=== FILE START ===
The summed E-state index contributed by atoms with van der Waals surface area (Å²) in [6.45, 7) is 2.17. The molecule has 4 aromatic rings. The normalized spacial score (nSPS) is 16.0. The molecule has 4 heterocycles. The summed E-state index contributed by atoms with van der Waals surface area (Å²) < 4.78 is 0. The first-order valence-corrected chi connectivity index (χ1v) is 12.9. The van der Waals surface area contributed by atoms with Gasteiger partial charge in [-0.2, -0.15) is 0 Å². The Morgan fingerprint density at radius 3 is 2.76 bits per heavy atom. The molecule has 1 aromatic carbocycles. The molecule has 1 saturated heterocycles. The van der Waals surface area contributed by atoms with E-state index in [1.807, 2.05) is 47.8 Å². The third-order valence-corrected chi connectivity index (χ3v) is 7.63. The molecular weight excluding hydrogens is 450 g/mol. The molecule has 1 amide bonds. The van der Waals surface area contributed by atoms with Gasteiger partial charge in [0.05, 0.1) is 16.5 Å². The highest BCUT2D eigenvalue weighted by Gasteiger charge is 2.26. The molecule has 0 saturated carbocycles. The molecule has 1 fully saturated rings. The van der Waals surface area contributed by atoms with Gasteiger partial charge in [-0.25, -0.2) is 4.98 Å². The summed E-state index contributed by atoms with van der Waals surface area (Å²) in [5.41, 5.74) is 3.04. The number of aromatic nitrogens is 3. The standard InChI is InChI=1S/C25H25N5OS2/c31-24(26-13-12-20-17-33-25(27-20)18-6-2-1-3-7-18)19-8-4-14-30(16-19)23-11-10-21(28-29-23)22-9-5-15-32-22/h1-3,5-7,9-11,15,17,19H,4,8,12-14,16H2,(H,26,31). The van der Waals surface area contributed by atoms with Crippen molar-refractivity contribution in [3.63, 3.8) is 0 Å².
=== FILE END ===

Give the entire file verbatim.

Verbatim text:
The summed E-state index contributed by atoms with van der Waals surface area (Å²) in [6.45, 7) is 2.17. The molecule has 4 aromatic rings. The normalized spacial score (nSPS) is 16.0. The molecule has 4 heterocycles. The summed E-state index contributed by atoms with van der Waals surface area (Å²) < 4.78 is 0. The first-order valence-corrected chi connectivity index (χ1v) is 12.9. The van der Waals surface area contributed by atoms with Gasteiger partial charge in [-0.2, -0.15) is 0 Å². The Morgan fingerprint density at radius 3 is 2.76 bits per heavy atom. The molecule has 1 aromatic carbocycles. The molecule has 1 saturated heterocycles. The van der Waals surface area contributed by atoms with E-state index in [1.807, 2.05) is 47.8 Å². The third-order valence-corrected chi connectivity index (χ3v) is 7.63. The molecular weight excluding hydrogens is 450 g/mol. The molecule has 1 amide bonds. The van der Waals surface area contributed by atoms with Gasteiger partial charge in [0.05, 0.1) is 16.5 Å². The highest BCUT2D eigenvalue weighted by Gasteiger charge is 2.26. The molecule has 0 saturated carbocycles. The molecule has 1 fully saturated rings. The van der Waals surface area contributed by atoms with Gasteiger partial charge in [-0.25, -0.2) is 4.98 Å². The summed E-state index contributed by atoms with van der Waals surface area (Å²) in [5.41, 5.74) is 3.04. The number of aromatic nitrogens is 3. The standard InChI is InChI=1S/C25H25N5OS2/c31-24(26-13-12-20-17-33-25(27-20)18-6-2-1-3-7-18)19-8-4-14-30(16-19)23-11-10-21(28-29-23)22-9-5-15-32-22/h1-3,5-7,9-11,15,17,19H,4,8,12-14,16H2,(H,26,31). The van der Waals surface area contributed by atoms with Crippen molar-refractivity contribution in [3.63, 3.8) is 0 Å².